People that work for others, or, State/Local/Fed Government have no real perspective of the economics of the main street destruction of consumer demand that has happened in the last three years.

    Those people are clueless.

    Nothing is supporting the U.S. Economy. It is floating on media propaganda and B.S. .

    “Borders Group Inc. said it would liquidate after the second-largest U.S. bookstore chain failed to receive any offers to save it. ”

    “Borders, which employs about 10,700 people, scrapped a bankruptcy-court auction scheduled for Tuesday amid the dearth of bids.”

    “The company said liquidation of its remaining 399 stores could start as soon as Friday, and it is expected to go out of business for good by the end of September. ”


    This “Shell Game” “Ponzi Scheme” Media Propaganda “Economy” is going down because nothing is holding it up.

    Energy speculators started it in 2008 and they are still at it.

    No Energy = No Economy

    The White House knows it. No Nuclear, No Yucca Mountain. No Domestic Oil Drilling. No Domestic Coal For Power. Start a bunch of trouble in the Middle East and call it Arab Spring “Democracy”.

    Now, that is B.S. .


    your goal is to intentionally collapse the U.S. Economy to trigger a “Cloward Piven Strategy” and get a majority of U.S. voters dependent on government handouts, It makes perfect sense. (for future elections)

    What you are seeing, in real time, is the “fundamental transformation” of the U.S. Economy, just like Obama promised.

  29. cwolf Says:

    John: You are a perfect candidate to host a regurgitation broadcast of any of the twisted Fox News shows. Considering your political standing, how can you, or even why do you, make example of “Boarders” plight when you far “right-wingers” beliefs are that the weak shall parish? No one, in their right mind, want to save a buisiness that has clearly overgrown itself and had no insight to downsize to fit the lessening demand.
    And you are incorrect to say nothing is holding-up our economy. For the past three years consumer spending has; Not corporations with there vast tax breaks and certainly not the republican party who proudly are advocates of the corporations and their donations.
    Agreed the media reports on selective topics and that the Obama stimulus was not a success. We should have learned by now that about half of the Obama stimulus that went to tax breaks for the rich did NOTHING for the country except make the rich moreso and demanding more. If you want a realistic view as why our economy is enduring hard times, educate yourself of world affairs and how they have effected us,listen to varing viewwpoints as to the many ecological changes and disasters. Study the recent past to discover the who and more importantly why we battle abroad. War is not cheap. Yet republicans hold this administration liable for the war debt while holdind the american flag high, pledging to fight to the end! You and the far right are totally mis-informed and speak out of both orfaces. Let’s get the economy moving by resolving our debts; not on the backs of the poor and middle class, but,rather and equal burden shared by ALL!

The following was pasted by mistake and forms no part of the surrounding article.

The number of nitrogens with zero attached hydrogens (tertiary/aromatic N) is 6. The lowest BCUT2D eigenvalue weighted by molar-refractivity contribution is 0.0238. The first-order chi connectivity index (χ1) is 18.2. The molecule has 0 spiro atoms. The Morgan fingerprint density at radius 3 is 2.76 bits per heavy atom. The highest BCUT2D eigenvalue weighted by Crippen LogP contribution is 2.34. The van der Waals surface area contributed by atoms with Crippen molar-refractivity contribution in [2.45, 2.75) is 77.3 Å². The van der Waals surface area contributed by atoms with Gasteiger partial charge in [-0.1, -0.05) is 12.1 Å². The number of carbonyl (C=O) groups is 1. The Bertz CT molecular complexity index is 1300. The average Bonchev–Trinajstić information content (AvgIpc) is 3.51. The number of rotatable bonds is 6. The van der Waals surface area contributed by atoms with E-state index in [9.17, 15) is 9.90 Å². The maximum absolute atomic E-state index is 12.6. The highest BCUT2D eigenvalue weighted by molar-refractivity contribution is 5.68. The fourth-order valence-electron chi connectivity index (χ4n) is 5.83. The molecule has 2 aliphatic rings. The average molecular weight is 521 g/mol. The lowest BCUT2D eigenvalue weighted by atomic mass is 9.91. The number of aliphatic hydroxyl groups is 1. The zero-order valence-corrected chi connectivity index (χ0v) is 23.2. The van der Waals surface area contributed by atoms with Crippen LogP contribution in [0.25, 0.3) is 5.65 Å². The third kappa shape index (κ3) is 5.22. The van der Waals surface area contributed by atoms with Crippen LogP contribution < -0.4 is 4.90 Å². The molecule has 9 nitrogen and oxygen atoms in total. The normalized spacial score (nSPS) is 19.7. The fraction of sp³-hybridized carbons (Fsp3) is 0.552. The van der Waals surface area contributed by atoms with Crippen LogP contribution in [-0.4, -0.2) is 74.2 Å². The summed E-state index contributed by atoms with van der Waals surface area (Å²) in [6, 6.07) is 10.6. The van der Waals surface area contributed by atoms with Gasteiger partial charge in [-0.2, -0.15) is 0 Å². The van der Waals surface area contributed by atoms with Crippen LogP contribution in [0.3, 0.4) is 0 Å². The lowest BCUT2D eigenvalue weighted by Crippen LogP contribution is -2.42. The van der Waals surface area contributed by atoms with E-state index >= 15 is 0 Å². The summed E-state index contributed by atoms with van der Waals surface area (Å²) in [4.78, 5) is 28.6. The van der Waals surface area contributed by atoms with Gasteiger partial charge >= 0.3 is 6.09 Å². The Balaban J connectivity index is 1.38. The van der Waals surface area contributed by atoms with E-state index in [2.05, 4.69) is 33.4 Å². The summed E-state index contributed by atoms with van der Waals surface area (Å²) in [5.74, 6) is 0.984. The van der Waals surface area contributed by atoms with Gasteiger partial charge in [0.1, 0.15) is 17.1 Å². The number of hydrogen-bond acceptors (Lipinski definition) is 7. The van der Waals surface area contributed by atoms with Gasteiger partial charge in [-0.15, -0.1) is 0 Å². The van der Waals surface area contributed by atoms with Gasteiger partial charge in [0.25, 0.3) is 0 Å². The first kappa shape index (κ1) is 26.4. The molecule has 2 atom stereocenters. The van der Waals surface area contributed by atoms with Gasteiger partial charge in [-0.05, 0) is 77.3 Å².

30. Kit Gerhart Says:

    Also, John, (not John Mc) says:

    “No Domestic Coal For Power.”

    WTF, exactly, are you talking about? Not that it’s a good thing, but nearly half of our electricity comes from burning coal, and, yes, it is domestic coal, not from China.

  31. John Says:

    cwolf take your communist crap and move to Iran.

  32. John Says:


    “No Domestic Coal For Power.” is the “OBAMA” White House position, and is part of their INTENTIONAL agenda to collapse our economy.

    You could say, “starving” the United States of ANY affordable domestic energy, “IS” , “The Obama White House U.S. Energy Policy” .

    see: “The White House knows it.”

    “The White House knows it. No Nuclear, No Yucca Mountain. No Domestic Oil Drilling. No Domestic Coal For Power. Start a bunch of trouble in the Middle East and call it Arab Spring “Democracy”.

  33. John Says:

    Domestic Natural Gas is the alternative.

    But, the Communist/Socialist “Greens” know that Natural Gas will solve the U.S. Domestic Energy problem and in turn, revive the U.S. Economy.